Our guide to differentiate between the many different types of trusts
Are you considering creating a trust, but have trouble choosing between the many different types of trust – or do you know how to differentiate between different trusts? In that case, you are not alone. There are so many different types of trusts out there – simple trusts, living trusts, testamentary trusts and so on – that many people do not even know where to start.
That's why we have put together a guide to different types of trusts, from revocable living trusts that can help your family avoid probate to inter vivo trusts that can help fund a child's college education.
We also contacted Patrick Hicks, Head of Legal at Trust & Will, for some extra tips and insights. Which reminds us: Qualified Haven Term policyholders can enjoy Haven Life Plus, a bonus rider that includes free, recallable life & trust services from Trust & Will – worth about $ 700 that has the potential to save your family both time and money.  With that said, a revocable living trust is not the only type of trust you might want to consider. There are many different types of trusts, and we want to make sure you have the information you need to choose the type of trust that is best for you.
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While there are many different types of trusts, almost all trusts are divided into one of two categories – revocable or irrevocable.
"Revocable trusts are often used in property planning," Hicks explains. A revocable living trust, for example, provides a seamless transfer of assets after your death, and avoids costly probate proceedings. Small business owners often create revocable life trust as part of the business infringement planning process, ensuring that their business can be seamlessly transferred to new owners.
Irrevocable trust, on the other hand, is designed to benefit you and your loved ones while you are still Alive. "Some irrevocable trusts are focused on minimizing taxes – spousal lifetime access trusts, irrevocable life insurance trusts and the like fall into this category," Hicks explains. A good life insurance policy can help you leave a greater legacy to your loved ones and create generational wealth that can continue to benefit your family over time.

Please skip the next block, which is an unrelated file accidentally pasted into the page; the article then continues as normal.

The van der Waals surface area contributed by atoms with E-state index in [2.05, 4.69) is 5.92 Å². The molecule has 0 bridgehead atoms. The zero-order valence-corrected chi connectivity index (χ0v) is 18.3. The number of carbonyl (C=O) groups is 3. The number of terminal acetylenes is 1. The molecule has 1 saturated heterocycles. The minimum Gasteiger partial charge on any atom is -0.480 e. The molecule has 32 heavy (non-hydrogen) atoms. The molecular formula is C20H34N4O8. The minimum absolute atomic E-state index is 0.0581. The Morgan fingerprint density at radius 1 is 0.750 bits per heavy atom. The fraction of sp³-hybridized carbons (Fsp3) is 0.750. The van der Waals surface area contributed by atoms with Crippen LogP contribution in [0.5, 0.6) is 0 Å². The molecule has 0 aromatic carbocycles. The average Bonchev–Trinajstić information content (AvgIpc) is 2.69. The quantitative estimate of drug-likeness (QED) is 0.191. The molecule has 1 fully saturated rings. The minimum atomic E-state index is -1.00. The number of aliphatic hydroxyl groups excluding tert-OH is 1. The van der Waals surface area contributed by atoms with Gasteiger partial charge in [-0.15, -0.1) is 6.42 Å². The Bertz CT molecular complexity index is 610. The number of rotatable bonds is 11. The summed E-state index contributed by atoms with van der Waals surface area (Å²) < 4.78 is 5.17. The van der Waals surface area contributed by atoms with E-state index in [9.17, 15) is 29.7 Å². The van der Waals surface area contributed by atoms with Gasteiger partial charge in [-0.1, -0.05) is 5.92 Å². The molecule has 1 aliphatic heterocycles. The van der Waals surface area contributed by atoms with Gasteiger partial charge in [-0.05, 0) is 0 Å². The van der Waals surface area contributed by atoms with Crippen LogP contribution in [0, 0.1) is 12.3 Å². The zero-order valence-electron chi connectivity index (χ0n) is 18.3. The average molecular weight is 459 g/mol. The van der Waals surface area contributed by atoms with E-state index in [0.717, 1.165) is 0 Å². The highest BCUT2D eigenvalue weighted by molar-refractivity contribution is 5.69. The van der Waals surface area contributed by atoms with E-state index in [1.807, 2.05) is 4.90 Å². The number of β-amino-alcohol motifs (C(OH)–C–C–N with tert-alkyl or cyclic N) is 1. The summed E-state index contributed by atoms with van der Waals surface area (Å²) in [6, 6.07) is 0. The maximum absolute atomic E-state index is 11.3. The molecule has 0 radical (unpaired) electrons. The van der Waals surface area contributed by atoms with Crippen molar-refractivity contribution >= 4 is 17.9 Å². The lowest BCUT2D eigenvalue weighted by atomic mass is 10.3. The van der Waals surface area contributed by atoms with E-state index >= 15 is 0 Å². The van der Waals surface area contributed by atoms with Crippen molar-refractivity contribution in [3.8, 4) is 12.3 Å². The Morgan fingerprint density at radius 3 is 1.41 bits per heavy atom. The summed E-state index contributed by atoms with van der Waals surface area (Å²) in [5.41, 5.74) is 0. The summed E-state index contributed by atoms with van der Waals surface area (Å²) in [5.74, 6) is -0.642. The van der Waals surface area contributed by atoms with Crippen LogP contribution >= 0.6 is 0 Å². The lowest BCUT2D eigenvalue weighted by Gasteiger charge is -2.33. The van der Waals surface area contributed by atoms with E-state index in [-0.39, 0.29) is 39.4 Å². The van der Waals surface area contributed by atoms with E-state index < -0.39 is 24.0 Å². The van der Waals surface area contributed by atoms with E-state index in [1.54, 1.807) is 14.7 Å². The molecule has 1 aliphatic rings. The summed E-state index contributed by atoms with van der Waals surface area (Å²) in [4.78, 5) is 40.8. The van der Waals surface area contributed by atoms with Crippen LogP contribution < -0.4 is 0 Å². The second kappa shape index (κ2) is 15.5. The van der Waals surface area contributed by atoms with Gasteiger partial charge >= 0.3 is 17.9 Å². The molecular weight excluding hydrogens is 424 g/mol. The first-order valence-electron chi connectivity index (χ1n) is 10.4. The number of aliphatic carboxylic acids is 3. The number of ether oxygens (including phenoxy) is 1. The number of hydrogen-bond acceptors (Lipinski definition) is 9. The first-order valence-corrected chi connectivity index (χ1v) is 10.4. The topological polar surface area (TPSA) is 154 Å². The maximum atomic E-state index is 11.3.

"Other foundations have more specific purposes, such as asset protection or qualifying for Medicaid, says Hicks. For example, a special needs foundation helps parents and guardians ensure that a child with special needs will be financially prepared for adulthood while still being eligible for as many federal and state benefits as possible.
Certain types of irrevocable foundations, including a charity. lead trust and charitable rest trust, allows you to minimize taxes while maximizing charity support. If you are interested in giving back to your community, irrevocable trust can be a way to support the types of organizations that help neighborhoods – and people – thrive.
What is the difference between a trust and a will?  If you have already drawn up a will – or if you are considering creating a will in the near future – you may be wondering if you should consider setting up a trust as well. In many cases the answer is yes.
"A trust is the most comprehensive and complete way to help ensure asset protection for your loved ones," Hicks explains. "When you transfer trust assets to your trust, you own everything in your trust while you are still alive. After you are approved, your assets will go directly to the beneficiary you have chosen."
What is the difference between a trust and a will? Although there are many different types of trusts, each with a specific function and purpose, there is really only one basic type of will – and a traditional last will and testament can be limited in scope.